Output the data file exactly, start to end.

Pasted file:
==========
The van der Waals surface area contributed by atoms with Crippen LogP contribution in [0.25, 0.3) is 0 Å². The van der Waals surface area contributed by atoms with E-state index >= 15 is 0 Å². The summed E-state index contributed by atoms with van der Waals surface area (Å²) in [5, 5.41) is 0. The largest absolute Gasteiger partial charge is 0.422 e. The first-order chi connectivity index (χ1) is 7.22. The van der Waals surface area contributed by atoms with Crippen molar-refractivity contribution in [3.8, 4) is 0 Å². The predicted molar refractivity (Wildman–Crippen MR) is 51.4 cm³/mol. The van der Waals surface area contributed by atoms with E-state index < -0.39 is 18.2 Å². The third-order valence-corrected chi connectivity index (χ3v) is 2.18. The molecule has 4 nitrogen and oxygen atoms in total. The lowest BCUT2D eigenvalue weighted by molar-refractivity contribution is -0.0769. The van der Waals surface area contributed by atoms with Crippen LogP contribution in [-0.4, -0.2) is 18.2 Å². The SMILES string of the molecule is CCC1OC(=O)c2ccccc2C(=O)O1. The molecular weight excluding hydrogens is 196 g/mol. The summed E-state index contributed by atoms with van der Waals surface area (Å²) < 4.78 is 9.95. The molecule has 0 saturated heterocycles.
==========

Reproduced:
The van der Waals surface area contributed by atoms with Crippen LogP contribution in [0.25, 0.3) is 0 Å². The van der Waals surface area contributed by atoms with E-state index >= 15 is 0 Å². The summed E-state index contributed by atoms with van der Waals surface area (Å²) in [5, 5.41) is 0. The largest absolute Gasteiger partial charge is 0.422 e. The first-order chi connectivity index (χ1) is 7.22. The van der Waals surface area contributed by atoms with Crippen molar-refractivity contribution in [3.8, 4) is 0 Å². The predicted molar refractivity (Wildman–Crippen MR) is 51.4 cm³/mol. The van der Waals surface area contributed by atoms with E-state index < -0.39 is 18.2 Å². The third-order valence-corrected chi connectivity index (χ3v) is 2.18. The molecule has 4 nitrogen and oxygen atoms in total. The lowest BCUT2D eigenvalue weighted by molar-refractivity contribution is -0.0769. The van der Waals surface area contributed by atoms with Crippen LogP contribution in [-0.4, -0.2) is 18.2 Å². The SMILES string of the molecule is CCC1OC(=O)c2ccccc2C(=O)O1. The molecular weight excluding hydrogens is 196 g/mol. The summed E-state index contributed by atoms with van der Waals surface area (Å²) < 4.78 is 9.95. The molecule has 0 saturated heterocycles.